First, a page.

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Facts and Statistics

Check Out Montgomery County’s New Interactive Map to see areas of need throughout our community

 

On May 1st, 2018, the County launched the FoodStat data analysis tool to the public. The Montgomery County Food Council, along with Manna Food Center, the Capital Area Food Bank and Montgomery County DHHS worked closely with CountyStat to create this online platform that provides context for, and further supplements the Feeding America data on the level of food insecurity in the County. It brings together more than 60 data indicators of need and vulnerability, and it is hoped that FoodStat will enable government agencies, food assistance providers and any other interested parties to analyze the community’s access to food, its transportation and infrastructure needs, high priority zones and service delivery gaps, leading to the creation of policies and strategies that will inform priorities, drive collective impact, and ultimately reduce food insecurity in Montgomery County.

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Manna takes pride in our tradition of being a reliable and hospitable safety net for the vulnerable among us.  Manna has earned a reputation over 32 years of dedicated service, one participant at a time. We do this by building on the the experiences and expertise of our staff, the insights of our loyal volunteers and the perspectives of partners and participants. Our institutional expertise and operational capacity has become increasingly sophisticated, and facts and statistics show Manna now stands as the most effective nonprofit food resource in Montgomery County.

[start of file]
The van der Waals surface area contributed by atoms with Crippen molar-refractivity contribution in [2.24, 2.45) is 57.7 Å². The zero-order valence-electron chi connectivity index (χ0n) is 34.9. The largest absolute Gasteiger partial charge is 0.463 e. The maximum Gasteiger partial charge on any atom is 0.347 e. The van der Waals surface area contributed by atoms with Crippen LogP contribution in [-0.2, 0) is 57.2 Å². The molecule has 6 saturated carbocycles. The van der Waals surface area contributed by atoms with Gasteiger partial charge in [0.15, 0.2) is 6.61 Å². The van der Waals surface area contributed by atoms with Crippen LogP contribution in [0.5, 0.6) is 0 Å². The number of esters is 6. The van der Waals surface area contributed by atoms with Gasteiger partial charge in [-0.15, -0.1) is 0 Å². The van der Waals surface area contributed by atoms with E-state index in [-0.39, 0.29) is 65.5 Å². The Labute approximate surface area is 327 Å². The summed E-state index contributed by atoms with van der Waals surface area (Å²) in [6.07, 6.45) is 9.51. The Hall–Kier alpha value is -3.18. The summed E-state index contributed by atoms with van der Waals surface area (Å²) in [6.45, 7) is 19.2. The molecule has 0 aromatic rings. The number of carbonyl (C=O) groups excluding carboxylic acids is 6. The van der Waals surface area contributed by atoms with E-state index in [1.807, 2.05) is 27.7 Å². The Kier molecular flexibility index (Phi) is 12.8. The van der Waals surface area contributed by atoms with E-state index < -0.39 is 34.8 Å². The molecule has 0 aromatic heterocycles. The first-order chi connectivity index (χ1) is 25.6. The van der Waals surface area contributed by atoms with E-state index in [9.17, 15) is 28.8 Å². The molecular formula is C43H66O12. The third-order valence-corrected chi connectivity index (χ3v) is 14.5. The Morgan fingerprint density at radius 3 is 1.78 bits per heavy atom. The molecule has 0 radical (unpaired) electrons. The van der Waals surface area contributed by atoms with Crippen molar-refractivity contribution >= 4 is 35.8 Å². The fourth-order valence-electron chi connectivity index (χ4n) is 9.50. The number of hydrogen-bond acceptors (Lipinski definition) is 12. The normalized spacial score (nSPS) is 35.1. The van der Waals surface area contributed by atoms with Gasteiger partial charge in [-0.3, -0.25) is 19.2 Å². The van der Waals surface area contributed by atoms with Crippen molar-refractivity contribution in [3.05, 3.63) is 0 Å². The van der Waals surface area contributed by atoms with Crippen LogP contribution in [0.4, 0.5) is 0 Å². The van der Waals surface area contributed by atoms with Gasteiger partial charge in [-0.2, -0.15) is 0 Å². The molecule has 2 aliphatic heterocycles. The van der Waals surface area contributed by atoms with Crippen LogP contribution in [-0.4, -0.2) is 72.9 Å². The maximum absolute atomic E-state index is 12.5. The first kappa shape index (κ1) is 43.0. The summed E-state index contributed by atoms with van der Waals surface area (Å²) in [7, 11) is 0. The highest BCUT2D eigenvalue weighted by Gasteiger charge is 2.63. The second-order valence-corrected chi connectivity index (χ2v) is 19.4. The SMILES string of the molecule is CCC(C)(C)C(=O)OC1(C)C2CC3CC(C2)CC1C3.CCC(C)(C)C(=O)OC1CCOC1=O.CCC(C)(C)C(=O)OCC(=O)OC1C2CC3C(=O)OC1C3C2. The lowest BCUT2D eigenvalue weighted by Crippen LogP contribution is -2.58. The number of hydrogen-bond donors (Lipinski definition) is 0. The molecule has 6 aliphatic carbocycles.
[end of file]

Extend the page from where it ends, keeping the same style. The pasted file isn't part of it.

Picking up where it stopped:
Every day, Manna’s work evolves in scope and impact depending on the changing needs of our community. We leverage our expertise to mobilize a matchless network of partners, engage community leaders and earn the trust of our donors and participants. We are pleased to share some of our most meaningful accomplishments:

The future of Manna will focus on poverty alleviation and the promotion of self-sufficiency. It is our ultimate goal that hunger is no longer an issue in Montgomery County because the most vulnerable—the disabled, the elderly—will be cared for and the working poor will be self-sufficient providing for themselves. We will expand our programs as needed and we will also continue to work on establishing partnerships and collaborations with other organizations to reach those in need and address the root causes of hunger.